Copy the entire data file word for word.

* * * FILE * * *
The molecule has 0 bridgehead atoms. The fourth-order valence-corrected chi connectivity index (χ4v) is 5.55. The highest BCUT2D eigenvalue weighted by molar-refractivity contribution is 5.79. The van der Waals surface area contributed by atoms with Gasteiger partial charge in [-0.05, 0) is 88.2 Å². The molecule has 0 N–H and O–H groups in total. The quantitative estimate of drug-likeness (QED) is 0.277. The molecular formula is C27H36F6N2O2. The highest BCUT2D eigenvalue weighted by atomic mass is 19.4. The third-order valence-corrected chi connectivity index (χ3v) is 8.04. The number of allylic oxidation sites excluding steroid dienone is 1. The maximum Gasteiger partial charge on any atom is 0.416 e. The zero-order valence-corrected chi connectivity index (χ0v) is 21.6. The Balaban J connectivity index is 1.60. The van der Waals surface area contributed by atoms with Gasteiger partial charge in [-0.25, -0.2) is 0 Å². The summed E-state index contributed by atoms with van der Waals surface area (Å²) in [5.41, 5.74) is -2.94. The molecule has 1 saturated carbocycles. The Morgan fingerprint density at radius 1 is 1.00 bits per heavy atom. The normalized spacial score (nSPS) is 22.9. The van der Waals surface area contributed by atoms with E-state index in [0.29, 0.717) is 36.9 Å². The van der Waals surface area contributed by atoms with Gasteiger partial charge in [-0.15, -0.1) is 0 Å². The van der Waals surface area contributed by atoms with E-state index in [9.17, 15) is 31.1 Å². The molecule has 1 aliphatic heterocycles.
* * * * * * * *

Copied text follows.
The molecule has 0 bridgehead atoms. The fourth-order valence-corrected chi connectivity index (χ4v) is 5.55. The highest BCUT2D eigenvalue weighted by molar-refractivity contribution is 5.79. The van der Waals surface area contributed by atoms with Gasteiger partial charge in [-0.05, 0) is 88.2 Å². The molecule has 0 N–H and O–H groups in total. The quantitative estimate of drug-likeness (QED) is 0.277. The molecular formula is C27H36F6N2O2. The highest BCUT2D eigenvalue weighted by atomic mass is 19.4. The third-order valence-corrected chi connectivity index (χ3v) is 8.04. The number of allylic oxidation sites excluding steroid dienone is 1. The maximum Gasteiger partial charge on any atom is 0.416 e. The zero-order valence-corrected chi connectivity index (χ0v) is 21.6. The Balaban J connectivity index is 1.60. The van der Waals surface area contributed by atoms with Gasteiger partial charge in [-0.25, -0.2) is 0 Å². The summed E-state index contributed by atoms with van der Waals surface area (Å²) in [5.41, 5.74) is -2.94. The molecule has 1 saturated carbocycles. The Morgan fingerprint density at radius 1 is 1.00 bits per heavy atom. The normalized spacial score (nSPS) is 22.9. The van der Waals surface area contributed by atoms with E-state index in [0.29, 0.717) is 36.9 Å². The van der Waals surface area contributed by atoms with Gasteiger partial charge in [-0.15, -0.1) is 0 Å². The van der Waals surface area contributed by atoms with E-state index in [9.17, 15) is 31.1 Å². The molecule has 1 aliphatic heterocycles.